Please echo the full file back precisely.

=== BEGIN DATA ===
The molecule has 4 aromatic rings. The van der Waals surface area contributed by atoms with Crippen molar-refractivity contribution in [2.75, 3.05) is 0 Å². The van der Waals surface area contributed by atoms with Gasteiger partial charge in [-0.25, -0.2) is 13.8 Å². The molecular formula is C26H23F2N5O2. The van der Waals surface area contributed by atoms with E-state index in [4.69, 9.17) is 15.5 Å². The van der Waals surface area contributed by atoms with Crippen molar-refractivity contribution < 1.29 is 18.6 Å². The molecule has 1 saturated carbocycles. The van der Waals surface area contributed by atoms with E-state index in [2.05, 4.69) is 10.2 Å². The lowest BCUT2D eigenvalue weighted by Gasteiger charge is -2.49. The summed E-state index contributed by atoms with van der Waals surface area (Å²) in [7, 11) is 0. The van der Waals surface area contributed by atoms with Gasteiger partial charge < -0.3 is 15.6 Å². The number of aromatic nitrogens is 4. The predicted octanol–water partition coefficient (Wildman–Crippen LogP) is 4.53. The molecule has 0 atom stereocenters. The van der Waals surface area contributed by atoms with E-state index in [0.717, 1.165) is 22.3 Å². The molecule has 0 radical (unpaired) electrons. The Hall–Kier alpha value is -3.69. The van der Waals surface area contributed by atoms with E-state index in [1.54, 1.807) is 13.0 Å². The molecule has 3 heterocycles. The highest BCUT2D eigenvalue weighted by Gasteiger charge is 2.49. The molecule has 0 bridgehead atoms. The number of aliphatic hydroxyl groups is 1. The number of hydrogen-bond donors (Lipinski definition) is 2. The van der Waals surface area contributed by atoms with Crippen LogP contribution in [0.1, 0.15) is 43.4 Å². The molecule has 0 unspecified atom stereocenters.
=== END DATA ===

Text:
The molecule has 4 aromatic rings. The van der Waals surface area contributed by atoms with Crippen molar-refractivity contribution in [2.75, 3.05) is 0 Å². The van der Waals surface area contributed by atoms with Gasteiger partial charge in [-0.25, -0.2) is 13.8 Å². The molecular formula is C26H23F2N5O2. The van der Waals surface area contributed by atoms with E-state index in [4.69, 9.17) is 15.5 Å². The van der Waals surface area contributed by atoms with Crippen molar-refractivity contribution < 1.29 is 18.6 Å². The molecule has 1 saturated carbocycles. The van der Waals surface area contributed by atoms with E-state index in [2.05, 4.69) is 10.2 Å². The lowest BCUT2D eigenvalue weighted by Gasteiger charge is -2.49. The summed E-state index contributed by atoms with van der Waals surface area (Å²) in [7, 11) is 0. The van der Waals surface area contributed by atoms with Gasteiger partial charge < -0.3 is 15.6 Å². The number of aromatic nitrogens is 4. The predicted octanol–water partition coefficient (Wildman–Crippen LogP) is 4.53. The molecule has 0 atom stereocenters. The van der Waals surface area contributed by atoms with E-state index in [0.717, 1.165) is 22.3 Å². The molecule has 0 radical (unpaired) electrons. The Hall–Kier alpha value is -3.69. The van der Waals surface area contributed by atoms with E-state index in [1.54, 1.807) is 13.0 Å². The molecule has 3 heterocycles. The highest BCUT2D eigenvalue weighted by Gasteiger charge is 2.49. The molecule has 0 bridgehead atoms. The number of aliphatic hydroxyl groups is 1. The number of hydrogen-bond donors (Lipinski definition) is 2. The van der Waals surface area contributed by atoms with Crippen LogP contribution in [0.1, 0.15) is 43.4 Å². The molecule has 0 unspecified atom stereocenters.